What Ho! An Announcement!

UnPublish(Able) is adding a new feature!

I can hear your thoughts screeching to a halt — it had features before this? Yes, silly. The “welcome to the show” feature, the “hoo boy, aren’t you glad this isn’t your brain?” feature, the “maybe if I just tell her that I read it, it will make the words stop” feature, and so on.

But now!! Something official! Something I hope to do weekly, something that I need help naming… do be a sport and stick your suggestions in the comments, lest this feature become like that cat in Breakfast at Tiffany’s, doomed to remain a poor slob without a name…

This is my Lord-willing-weekly jolt of inspiration and encouragement to you to start your Sabbath with some joyful eating (you see why I need help naming this feature, right? Brevity has never been my strong suit). I promise to always make it something that I have actually cooked this week, and to make my best pitch why it is worth the effort.

Not saying it will work… but that wasn’t a requirement handed to me when they handed out the space for features.

I don’t know if I have mentioned this yet, but…


The window of fabulousness is closing, mon ami. This Sabbath breakfast is brought to you by peaches, but you could easily do this with nectarines as well. Probably also a pluott, if you are missing a large chunk of your soul and have not eaten all of yours fresh already. When I made this, yes, I used homemade ricotta cheese. Tune in on Monday when I plan to tell you the story of my husband coming home from the dentist with a sheet of paper telling us that he needs a double root canal (they haven’t actually scanned the rest of his mouth…) and that it will cost more than my current car. I promise that making ricotta is not an act of pretentiousness but rather me, attempting to scrimp and pinch. However, if your teeth are fine and dandy, go buy some. Ok. Ready?

  • Peel however many peaches you want to eat. Kids probably get a half, parents might want 3, 4, or 7 halves. You do you, boo. Cut them in half and butter the cut side (yes. This feels ridiculous and slippery and nonsensical. Do it anyway. Lick your fingers afterwards and you will feel better about the whole procedure).
  • Heat a big fatty cast iron skillet over medium heat. I guarantee you could do this in the oven, or on a barbecue, but when I made this, I had a whopping 15 minutes to get breakfast on the table and could not be bothered and cast iron works awesome.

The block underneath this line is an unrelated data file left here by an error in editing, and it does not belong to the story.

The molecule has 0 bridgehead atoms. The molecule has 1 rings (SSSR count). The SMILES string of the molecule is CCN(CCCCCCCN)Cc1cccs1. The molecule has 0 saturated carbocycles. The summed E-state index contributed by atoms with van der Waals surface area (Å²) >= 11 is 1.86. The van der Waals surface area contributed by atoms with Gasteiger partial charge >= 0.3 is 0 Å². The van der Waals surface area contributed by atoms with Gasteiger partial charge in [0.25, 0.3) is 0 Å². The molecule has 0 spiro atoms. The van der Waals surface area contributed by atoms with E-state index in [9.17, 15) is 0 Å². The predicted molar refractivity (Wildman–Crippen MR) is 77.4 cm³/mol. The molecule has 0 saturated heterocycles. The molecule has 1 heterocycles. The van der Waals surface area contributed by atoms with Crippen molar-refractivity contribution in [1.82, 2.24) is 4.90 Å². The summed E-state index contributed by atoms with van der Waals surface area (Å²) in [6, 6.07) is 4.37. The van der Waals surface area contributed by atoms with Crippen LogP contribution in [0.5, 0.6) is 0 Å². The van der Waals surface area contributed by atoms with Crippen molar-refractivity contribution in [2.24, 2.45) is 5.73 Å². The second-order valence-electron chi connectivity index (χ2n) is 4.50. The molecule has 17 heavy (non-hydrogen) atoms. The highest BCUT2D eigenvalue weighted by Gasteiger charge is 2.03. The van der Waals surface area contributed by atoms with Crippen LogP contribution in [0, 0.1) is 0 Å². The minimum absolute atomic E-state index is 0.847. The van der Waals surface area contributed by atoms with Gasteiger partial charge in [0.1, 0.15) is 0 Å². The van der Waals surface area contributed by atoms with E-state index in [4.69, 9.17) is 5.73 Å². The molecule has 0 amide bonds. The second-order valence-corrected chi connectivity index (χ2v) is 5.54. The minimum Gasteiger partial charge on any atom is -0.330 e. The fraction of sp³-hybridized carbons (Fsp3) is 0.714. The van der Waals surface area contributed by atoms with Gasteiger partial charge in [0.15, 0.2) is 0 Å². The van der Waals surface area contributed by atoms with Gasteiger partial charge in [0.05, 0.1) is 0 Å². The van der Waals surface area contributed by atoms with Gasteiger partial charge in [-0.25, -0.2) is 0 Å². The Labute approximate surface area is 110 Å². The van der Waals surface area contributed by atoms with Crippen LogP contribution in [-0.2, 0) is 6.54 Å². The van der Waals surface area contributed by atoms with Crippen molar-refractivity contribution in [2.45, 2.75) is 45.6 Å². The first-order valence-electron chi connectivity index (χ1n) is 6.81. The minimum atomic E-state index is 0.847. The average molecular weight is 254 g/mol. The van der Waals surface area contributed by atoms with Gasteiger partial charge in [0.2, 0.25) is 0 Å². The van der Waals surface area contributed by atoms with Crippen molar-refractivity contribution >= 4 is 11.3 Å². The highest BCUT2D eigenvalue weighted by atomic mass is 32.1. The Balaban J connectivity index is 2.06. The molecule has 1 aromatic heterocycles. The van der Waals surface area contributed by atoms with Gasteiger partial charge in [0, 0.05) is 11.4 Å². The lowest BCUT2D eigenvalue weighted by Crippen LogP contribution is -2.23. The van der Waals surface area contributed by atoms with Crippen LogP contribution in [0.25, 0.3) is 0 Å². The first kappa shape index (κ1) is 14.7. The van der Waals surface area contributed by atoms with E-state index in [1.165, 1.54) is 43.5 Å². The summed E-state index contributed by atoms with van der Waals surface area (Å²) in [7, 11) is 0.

• Plop in the peaches, cut side down, in the hot pan and cook them a couple of minutes until they get those cool little sizzle marks. Flip them over and do the same on the other side.
  • When nice and toasty, scoot them over to bowls. Scoop a blop of ricotta on top, drizzle with honey, and sprinkle with toasted pistachios, almonds, or whatever handful of spare nuts you have left over from that time last Christmas that you got roped into a cookie exchange. Just do me a solid and toast them first — oven at 350 degrees, maybe 5 minutes on a cookie sheet. They chop easier, they taste better, and you get to toss your hair and drop phrases like “toasted nuts”.
  • This meal can be made more substantial by serving it with bacon or a side of eggs, or even a hearty slice of nutty toast.

And now I try and convince you that it is worth a try.

You only get good stone fruit once a year. Don’t even talk to me about Costco peaches in the middle of winter — gag. Are you really going to try and tell me that a bowl of cereal sounds better than this? This is a silly fast meal, and there a lot of ways to make the dollar stretch if you are feeding a family and still make your Sabbath breakfast something special. Maybe you don’t serve everyone bacon — cook 2 slices in the microwave and crumble it on top of your eggs, or heck, onto the peach itself! Cook a pot of oatmeal and slice a grilled peach with ricotta and honey on top. The possibilities are endless.

You do realize what the picture is that we are painting, right? In Christ, real rest is coming. It is certain. The feast will be sweet beyond our imagination, and He gives us a taste when we go to His house. Make ready your hearts for that gladness at the very beginning of your day. Sing, and eat, and laugh — because He is risen indeed. Happy Lord’s Day!

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